Give your dog at least 15 minutes for it to sniff around and eliminate. If the pooch doesn’t seem to poop after 20 minutes, you can return inside, but stay close to the door for the next 10 minutes.

❌Holding it for too long

Remember that French Bulldogs are not humans. As much as they can hold their bladder, it’s not healthy to push them to the limits. Just because your Frenchie can hold it longer than other dogs doesn’t mean you’re going to abuse it.

To calculate how long your doggo can hold its bladder, just convert its age into hours. On average, a 3-month-old Frenchie can hold it in for up to three hours. However, as the dog ages, the holding time will become less and less.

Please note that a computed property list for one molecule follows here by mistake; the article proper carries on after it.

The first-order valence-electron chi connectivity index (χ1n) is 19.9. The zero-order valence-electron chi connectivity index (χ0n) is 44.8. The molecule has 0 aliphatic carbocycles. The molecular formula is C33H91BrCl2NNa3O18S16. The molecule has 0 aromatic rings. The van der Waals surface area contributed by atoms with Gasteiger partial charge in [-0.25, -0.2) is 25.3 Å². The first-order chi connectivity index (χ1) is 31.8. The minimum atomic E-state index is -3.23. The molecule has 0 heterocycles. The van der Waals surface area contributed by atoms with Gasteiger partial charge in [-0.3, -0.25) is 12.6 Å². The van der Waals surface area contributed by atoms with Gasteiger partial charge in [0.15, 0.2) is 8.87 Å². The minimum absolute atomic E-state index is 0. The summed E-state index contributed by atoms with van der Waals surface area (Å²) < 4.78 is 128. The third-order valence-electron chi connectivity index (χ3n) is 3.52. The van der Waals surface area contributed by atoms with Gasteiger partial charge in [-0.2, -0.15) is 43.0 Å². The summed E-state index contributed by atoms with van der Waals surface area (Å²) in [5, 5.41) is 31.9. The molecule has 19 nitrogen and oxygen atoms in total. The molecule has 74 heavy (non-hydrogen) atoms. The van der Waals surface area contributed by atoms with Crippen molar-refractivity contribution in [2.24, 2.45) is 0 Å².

This means you should not crate your Frenchie for too long. If you can’t get home on time, you should ask someone to walk your dog or at least bring it to your yard to eliminate.

❌Not cleaning accidents properly

Lastly, you must clean accidents at home using an enzyme cleaner. This will remove all the traces of the poo and pee, which will prevent your Frenchie from having further accidents.

It’s not enough that wipe and clean it with soap. Even if you can’t smell anything, your dog’s strong sniffers can still pick up the proteins that are left on the accident spot.

In this video, Robbin Kleinpenning from tells us more tips on how to housebreak a French Bulldog:


Housebreaking a French Bulldog is an important task every owner should fulfill. It grooms the dog to be independent in the future while saving you from the hassle of accidents. Remember to be patient and consistent to make the process faster.